In February 2004, Kelli Carpenter O’Donnell stepped out of anonymity and earned national headlines when she married her girlfriend, talk show host Rosie O’Donnell, in San Francisco. Six months later, the California Supreme Court nullified their marriage license, but the O’Donnell clan had long been set in stone. Four children, two job changes, one GLAAD Media Award nomination and an Emmy nod later, the former Nickelodeon marketing exec, who proudly guards her privacy, talks to GO about the success of her company R Family Vacations, her 4-year-old secretary, her first (blind!) date with Rosie and why they wouldn’t marry again.
GO: You’ve expanded to two cruises a year with R Family Vacations, and you’re going to Philly this month—the first land trip. Why land vacations, and why Philadelphia?
Kelli O’Donnell: Yes, we’re growing, but we’re going to grow slowly. There’s four of us in the office and people like that we all answer the phones. We talk to all the passengers who are booking, and I’d like to keep that intimacy. People were saying the cruises were expensive, so the weekend trips are more cost-effective. Philadelphia has great gay outreach, and they approached us. We’re also taking over Family Week in Provincetown [Mass.] this summer with the Family Pride Coalition.
Do couples get married aboard the ship?
We have about 20 weddings happening this trip. It’s a great time to get married!
How did your children first respond to the cruises?
For all of the 800 kids on board, I think it fills their hearts. They walk off that ship with more self-confidence, knowing there are so many other families like theirs. Our kids love to go, but they don’t go on every single one. They are kings of the castle for that week, and I think that one cruise a year for their little inflated egos is enough!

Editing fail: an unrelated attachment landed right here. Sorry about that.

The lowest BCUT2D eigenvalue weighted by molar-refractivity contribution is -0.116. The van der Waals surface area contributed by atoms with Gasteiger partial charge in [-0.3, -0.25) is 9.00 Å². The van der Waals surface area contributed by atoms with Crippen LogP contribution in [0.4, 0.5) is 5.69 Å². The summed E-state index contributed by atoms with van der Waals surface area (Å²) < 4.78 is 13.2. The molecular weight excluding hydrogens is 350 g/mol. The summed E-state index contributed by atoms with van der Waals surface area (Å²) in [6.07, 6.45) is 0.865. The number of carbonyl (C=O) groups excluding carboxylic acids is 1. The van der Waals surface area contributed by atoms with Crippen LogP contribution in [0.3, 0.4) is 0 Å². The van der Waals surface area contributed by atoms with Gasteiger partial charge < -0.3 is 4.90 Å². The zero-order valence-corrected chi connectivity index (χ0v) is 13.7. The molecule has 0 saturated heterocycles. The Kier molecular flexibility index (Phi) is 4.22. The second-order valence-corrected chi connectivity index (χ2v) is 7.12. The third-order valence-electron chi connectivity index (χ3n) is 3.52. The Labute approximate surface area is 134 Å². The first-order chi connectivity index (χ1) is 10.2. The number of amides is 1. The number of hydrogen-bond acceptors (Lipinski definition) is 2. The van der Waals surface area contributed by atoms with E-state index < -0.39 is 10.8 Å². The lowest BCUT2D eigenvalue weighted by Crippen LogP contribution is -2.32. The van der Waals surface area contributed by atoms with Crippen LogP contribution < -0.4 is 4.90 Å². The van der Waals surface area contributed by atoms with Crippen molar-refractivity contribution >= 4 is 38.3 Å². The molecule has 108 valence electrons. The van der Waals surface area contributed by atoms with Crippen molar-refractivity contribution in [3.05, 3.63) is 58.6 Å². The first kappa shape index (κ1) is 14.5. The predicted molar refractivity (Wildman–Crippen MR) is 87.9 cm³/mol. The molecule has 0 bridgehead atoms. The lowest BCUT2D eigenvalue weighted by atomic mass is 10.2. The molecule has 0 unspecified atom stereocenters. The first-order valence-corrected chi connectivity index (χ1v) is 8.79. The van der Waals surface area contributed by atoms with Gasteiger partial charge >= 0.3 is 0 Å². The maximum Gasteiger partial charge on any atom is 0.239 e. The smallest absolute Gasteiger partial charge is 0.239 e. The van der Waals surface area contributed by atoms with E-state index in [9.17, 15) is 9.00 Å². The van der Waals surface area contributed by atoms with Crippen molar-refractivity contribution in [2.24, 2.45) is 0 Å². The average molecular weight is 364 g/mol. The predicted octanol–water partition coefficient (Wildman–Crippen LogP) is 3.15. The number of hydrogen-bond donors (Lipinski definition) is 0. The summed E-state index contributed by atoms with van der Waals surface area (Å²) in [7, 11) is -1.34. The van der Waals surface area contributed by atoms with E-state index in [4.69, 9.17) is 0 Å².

How do you prioritize family time over the requests to meet each passenger?
I stay in a separate cabin from Ro and the kids, and I work. I’m not the spouse and parent that week, so it’s not a pleasure trip for me! I try to talk to as many people as possible; I want them to be having a fascinating experience. I don’t get any sleep, drop about 5 pounds. Afterward, I go on a vacation. Ro becomes a little like Mickey Mouse on the ship—taking pictures and signing autographs.
Do the kids look forward to the vacation after the vacation?
No, that’s just for me! But we travel a lot. We go to our home in Miami for the holidays, and Ro and I take each child on an individual trip each year. With four kids sometimes I feel I run a boot camp and don’t get much time to have a conversation with them. Last year I took Parker to Venice and this year I’m taking Chelsea to Amsterdam.
In your daily life, as the executive of a company, how do you balance that with your family and your children’s needs?
My office is next door to my home. The kids will sit behind me doing homework, so it’s a great environment to work in. Vivi [who’s 4] pretends she’s on the phone and the computer. Soon enough I’ll have her answering phones! The kids love coming here, and in this office we do everything by hand, so I’ll pay them $5 an hour to stuff envelopes. I think it’s great that they see it’s not just about showing up, you also have to do some work.
How do you and Rosie balance your careers and your children with time to just be together?
Ro had two kids when I met her, so we’ve never had a time without children. We have a small apartment in Manhattan where we spend the night for alone time. I think when you have kids, the most important thing is to take care of your relationship. If your relationship falls apart, their whole worlds fall apart. To take a day here and a night there isn’t going to traumatize the children. They’ll be fine! [laughs]
How did you first meet Ro? It was in December of 1997, right?
Right, and her brother set us up on a blind date, which was a little bit more blind for her than for me! We went to Joe Allen. Right away I liked her brain. There’s multiple sides to her, it’s not all what you see on television. At the time she was doing [The Rosie O’Donnell Show] and I liked that that was just one slice of the pie. She’s a very interesting person and I always think if I could have dinner with anybody in the world today it would still be her.
I heard you prefer to be behind the scenes. Was it daunting to be falling in love with Rosie because she was so famous?